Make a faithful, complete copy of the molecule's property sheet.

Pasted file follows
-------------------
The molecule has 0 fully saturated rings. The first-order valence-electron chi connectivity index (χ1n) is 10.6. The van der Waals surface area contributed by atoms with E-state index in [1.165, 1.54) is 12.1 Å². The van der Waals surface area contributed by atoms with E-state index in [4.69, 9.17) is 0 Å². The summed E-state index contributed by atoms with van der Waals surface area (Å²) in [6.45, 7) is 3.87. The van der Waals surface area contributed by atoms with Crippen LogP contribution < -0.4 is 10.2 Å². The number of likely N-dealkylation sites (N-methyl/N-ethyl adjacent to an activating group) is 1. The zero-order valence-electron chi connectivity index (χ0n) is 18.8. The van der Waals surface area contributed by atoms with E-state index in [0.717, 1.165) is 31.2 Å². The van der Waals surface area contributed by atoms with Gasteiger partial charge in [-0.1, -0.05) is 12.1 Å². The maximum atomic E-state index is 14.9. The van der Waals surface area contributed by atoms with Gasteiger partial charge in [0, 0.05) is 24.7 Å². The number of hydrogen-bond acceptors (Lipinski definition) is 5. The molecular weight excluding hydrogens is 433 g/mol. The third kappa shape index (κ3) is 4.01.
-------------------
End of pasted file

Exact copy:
The molecule has 0 fully saturated rings. The first-order valence-electron chi connectivity index (χ1n) is 10.6. The van der Waals surface area contributed by atoms with E-state index in [1.165, 1.54) is 12.1 Å². The van der Waals surface area contributed by atoms with E-state index in [4.69, 9.17) is 0 Å². The summed E-state index contributed by atoms with van der Waals surface area (Å²) in [6.45, 7) is 3.87. The van der Waals surface area contributed by atoms with Crippen LogP contribution < -0.4 is 10.2 Å². The number of likely N-dealkylation sites (N-methyl/N-ethyl adjacent to an activating group) is 1. The zero-order valence-electron chi connectivity index (χ0n) is 18.8. The van der Waals surface area contributed by atoms with E-state index in [0.717, 1.165) is 31.2 Å². The van der Waals surface area contributed by atoms with Gasteiger partial charge in [-0.1, -0.05) is 12.1 Å². The maximum atomic E-state index is 14.9. The van der Waals surface area contributed by atoms with Gasteiger partial charge in [0, 0.05) is 24.7 Å². The number of hydrogen-bond acceptors (Lipinski definition) is 5. The molecular weight excluding hydrogens is 433 g/mol. The third kappa shape index (κ3) is 4.01.